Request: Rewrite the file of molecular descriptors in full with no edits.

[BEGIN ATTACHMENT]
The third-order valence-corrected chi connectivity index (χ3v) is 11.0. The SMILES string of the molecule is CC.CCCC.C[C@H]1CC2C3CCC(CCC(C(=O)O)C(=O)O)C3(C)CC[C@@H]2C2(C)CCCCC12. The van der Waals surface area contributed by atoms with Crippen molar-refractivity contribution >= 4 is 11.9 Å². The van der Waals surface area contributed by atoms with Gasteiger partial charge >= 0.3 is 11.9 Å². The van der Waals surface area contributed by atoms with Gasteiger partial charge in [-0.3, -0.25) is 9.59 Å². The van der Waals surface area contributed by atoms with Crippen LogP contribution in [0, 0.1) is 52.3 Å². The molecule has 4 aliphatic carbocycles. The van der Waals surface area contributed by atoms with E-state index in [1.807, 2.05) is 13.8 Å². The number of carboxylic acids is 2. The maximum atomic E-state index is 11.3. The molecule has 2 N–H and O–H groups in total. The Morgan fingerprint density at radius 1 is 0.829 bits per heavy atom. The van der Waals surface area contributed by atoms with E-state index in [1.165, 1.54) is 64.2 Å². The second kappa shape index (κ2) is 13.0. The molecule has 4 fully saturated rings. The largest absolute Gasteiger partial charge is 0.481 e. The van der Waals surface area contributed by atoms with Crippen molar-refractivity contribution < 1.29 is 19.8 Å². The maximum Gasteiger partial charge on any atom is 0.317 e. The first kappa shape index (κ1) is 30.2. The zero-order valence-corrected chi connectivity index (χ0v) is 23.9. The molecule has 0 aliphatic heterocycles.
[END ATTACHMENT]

The third-order valence-corrected chi connectivity index (χ3v) is 11.0. The SMILES string of the molecule is CC.CCCC.C[C@H]1CC2C3CCC(CCC(C(=O)O)C(=O)O)C3(C)CC[C@@H]2C2(C)CCCCC12. The van der Waals surface area contributed by atoms with Crippen molar-refractivity contribution >= 4 is 11.9 Å². The van der Waals surface area contributed by atoms with Gasteiger partial charge >= 0.3 is 11.9 Å². The van der Waals surface area contributed by atoms with Gasteiger partial charge in [-0.3, -0.25) is 9.59 Å². The van der Waals surface area contributed by atoms with Crippen LogP contribution in [0, 0.1) is 52.3 Å². The molecule has 4 aliphatic carbocycles. The van der Waals surface area contributed by atoms with E-state index in [1.807, 2.05) is 13.8 Å². The number of carboxylic acids is 2. The maximum atomic E-state index is 11.3. The molecule has 2 N–H and O–H groups in total. The Morgan fingerprint density at radius 1 is 0.829 bits per heavy atom. The van der Waals surface area contributed by atoms with E-state index in [1.165, 1.54) is 64.2 Å². The second kappa shape index (κ2) is 13.0. The molecule has 4 fully saturated rings. The largest absolute Gasteiger partial charge is 0.481 e. The van der Waals surface area contributed by atoms with Crippen molar-refractivity contribution < 1.29 is 19.8 Å². The maximum Gasteiger partial charge on any atom is 0.317 e. The first kappa shape index (κ1) is 30.2. The zero-order valence-corrected chi connectivity index (χ0v) is 23.9. The molecule has 0 aliphatic heterocycles.